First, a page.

Who One Tells and Why

I am never sure what whittles away the first 30 minutes of the morning. The absent-minded shuffling from room to room looking for my glasses. The search for wool socks tossed off in my sleep. But the morning always feels thinner than promised.

This morning begins with a pinch in my stomach. There’s uncomfortable synchronicity in a social media meme that pops up on my phone. It’s a flow chart illustrating the route of telling everyone about your project, and not finishing your project. And last night I joined a kind of work-in-progress group. I keep reminding myself that it matters who one tells, and why. And that the bit of wisdom is equally superstition. And that superstition is a kind of excuse more often than not. A cause & effect that protects the ego.

Not that we don’t need that now and then.

Yesterday I learned that not everything that emerges from a cocoon is a butterfly or even a moth. Some creatures evolve into venomous adults. Bees. Wasps. Incongruous with our expectations? But then I guess it is always about perspective: the nature program that tells the story of the hungry lioness who lost her cubs, the one that tells the story of her prey. I wrote a play for my students last term where a bit of lichen talks about being eaten by a butterfly. Who knew?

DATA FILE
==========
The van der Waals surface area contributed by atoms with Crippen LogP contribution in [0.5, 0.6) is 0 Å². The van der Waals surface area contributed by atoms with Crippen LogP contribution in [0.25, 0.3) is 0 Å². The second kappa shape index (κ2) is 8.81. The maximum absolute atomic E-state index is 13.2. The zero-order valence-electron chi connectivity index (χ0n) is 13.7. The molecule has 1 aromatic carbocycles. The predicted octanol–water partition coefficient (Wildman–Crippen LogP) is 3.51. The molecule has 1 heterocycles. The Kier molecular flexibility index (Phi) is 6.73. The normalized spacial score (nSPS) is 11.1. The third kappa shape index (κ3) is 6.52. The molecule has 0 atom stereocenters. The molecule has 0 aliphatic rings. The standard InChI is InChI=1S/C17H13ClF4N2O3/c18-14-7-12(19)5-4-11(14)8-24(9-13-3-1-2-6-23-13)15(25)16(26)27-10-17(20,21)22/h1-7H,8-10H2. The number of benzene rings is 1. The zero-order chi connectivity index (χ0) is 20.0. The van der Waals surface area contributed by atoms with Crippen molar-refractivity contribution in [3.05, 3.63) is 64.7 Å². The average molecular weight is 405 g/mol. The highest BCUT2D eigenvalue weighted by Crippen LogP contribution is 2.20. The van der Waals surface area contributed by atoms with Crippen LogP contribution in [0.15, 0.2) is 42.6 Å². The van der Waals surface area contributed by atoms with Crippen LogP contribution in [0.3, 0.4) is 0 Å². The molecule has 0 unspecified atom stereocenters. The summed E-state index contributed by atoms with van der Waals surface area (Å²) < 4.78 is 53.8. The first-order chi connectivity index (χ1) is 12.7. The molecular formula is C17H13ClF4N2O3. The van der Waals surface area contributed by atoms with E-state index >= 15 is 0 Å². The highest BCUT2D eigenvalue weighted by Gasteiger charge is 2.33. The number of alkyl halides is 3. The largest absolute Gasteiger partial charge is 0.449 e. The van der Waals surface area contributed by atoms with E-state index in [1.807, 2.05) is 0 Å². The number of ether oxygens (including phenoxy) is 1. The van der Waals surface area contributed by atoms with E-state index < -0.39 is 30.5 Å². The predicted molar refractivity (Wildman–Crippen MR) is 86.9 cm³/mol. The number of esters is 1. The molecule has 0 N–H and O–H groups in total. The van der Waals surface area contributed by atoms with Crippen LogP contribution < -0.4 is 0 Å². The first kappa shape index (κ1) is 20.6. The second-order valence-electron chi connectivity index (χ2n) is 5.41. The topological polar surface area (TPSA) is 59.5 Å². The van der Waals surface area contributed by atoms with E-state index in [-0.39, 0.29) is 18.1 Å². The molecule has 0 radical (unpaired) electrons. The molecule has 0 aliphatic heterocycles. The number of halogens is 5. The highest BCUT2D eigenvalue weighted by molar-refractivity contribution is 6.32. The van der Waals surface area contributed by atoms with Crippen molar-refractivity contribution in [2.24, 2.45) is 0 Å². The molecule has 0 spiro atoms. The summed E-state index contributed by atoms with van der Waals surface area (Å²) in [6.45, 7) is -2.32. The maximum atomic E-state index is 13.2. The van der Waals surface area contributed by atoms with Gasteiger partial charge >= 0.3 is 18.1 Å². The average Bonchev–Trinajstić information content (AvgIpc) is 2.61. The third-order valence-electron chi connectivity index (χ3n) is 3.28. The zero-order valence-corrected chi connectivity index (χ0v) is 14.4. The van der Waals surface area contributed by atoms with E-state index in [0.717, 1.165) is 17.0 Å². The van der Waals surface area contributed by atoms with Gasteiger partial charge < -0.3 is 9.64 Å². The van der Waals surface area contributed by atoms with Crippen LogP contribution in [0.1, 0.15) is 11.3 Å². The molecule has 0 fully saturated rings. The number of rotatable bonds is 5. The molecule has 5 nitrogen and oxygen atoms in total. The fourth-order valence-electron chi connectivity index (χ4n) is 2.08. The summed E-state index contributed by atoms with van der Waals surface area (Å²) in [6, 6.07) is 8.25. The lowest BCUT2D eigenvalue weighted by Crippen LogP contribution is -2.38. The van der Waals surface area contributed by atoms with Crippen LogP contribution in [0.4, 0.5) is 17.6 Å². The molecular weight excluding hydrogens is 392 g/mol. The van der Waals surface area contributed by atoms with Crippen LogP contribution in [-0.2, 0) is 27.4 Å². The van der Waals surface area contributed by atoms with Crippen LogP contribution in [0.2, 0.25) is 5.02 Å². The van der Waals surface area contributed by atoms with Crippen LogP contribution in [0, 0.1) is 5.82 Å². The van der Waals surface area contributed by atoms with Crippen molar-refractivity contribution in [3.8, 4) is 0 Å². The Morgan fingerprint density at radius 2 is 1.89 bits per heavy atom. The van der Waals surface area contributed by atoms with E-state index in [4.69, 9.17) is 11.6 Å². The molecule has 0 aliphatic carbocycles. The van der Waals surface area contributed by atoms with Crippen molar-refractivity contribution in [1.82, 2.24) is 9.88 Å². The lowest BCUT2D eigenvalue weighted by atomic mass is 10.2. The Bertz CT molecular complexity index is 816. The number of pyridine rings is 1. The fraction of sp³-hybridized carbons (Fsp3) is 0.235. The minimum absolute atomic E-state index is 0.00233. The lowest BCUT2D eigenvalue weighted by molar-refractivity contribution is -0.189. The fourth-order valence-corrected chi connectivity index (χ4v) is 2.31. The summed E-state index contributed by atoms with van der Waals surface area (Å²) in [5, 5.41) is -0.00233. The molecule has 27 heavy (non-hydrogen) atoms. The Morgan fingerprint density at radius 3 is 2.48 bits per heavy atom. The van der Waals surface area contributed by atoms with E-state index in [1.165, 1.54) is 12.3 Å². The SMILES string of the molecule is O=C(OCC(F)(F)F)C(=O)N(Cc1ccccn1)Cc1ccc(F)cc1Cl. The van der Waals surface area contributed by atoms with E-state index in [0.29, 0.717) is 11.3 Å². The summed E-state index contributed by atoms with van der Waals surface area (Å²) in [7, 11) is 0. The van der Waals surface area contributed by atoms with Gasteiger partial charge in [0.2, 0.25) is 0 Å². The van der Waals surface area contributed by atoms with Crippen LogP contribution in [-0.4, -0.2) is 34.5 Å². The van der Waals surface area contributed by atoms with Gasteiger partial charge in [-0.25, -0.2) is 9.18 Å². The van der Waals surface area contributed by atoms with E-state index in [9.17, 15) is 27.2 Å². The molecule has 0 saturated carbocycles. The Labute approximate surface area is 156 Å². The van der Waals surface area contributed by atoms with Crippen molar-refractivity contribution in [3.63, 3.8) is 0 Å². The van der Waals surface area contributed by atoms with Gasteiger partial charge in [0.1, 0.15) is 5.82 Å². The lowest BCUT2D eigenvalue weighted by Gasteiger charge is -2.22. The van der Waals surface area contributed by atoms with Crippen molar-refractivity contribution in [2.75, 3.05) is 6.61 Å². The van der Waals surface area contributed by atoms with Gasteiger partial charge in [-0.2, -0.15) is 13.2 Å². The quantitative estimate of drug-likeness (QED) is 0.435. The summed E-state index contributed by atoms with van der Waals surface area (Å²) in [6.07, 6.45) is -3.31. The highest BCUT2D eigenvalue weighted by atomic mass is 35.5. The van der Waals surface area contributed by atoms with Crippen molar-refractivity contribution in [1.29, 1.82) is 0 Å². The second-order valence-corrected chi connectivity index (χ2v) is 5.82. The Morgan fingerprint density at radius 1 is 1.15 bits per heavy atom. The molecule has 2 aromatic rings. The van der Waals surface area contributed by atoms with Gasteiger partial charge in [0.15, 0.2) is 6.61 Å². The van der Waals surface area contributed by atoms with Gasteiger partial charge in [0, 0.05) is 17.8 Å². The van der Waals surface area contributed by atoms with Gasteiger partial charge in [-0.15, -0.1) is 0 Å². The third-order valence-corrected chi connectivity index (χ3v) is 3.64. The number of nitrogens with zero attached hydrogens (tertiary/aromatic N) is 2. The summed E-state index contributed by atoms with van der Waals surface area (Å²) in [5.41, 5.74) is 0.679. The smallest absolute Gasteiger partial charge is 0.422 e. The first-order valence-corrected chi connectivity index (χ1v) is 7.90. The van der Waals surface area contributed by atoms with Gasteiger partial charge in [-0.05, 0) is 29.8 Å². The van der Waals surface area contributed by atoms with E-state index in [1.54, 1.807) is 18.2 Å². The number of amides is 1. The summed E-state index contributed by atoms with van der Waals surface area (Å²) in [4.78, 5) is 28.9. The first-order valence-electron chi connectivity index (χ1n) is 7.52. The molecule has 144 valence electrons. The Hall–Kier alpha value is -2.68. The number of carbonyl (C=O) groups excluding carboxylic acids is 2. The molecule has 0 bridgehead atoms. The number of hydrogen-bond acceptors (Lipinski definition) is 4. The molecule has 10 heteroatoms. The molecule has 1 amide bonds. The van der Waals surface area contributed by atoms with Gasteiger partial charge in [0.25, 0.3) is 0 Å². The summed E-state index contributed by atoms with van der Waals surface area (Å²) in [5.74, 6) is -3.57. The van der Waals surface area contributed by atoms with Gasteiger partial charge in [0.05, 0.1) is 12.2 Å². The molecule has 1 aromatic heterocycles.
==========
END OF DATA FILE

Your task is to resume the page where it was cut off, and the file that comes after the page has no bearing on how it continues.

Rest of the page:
I want to get under the short-hand. Challenge the symbolism. I worry that no one has time for that. Then I remind myself that maybe it’s enough that I do. Maybe, actually, that is the whole point.

I’ve been struggling with the why of any kind of memoir work. The Moth’s tagline: “True as remembered by the storyteller”. Fair enough. But why… why is this remembered? And why is it told? To whom?

I am beginning to rest in the idea that this will take form through the process, and that it doesn’t need to be a structural pillar of the work. Maybe structural pillars aren’t all that necessary in the first place. Maybe it is okay to let the goo work its magic and trust what emerges is something greater than a reflection of your own masked Narcissus.


Leave a Comment

  1. Brilliant. And I firmly believe the shape comes from the process and from progress through it. I have never planned structural pillars in my work. Some might say that’s why I’ve never had a best seller. I would say it’s because those characters who people my work are their own people and lead the stories the way they want them to go.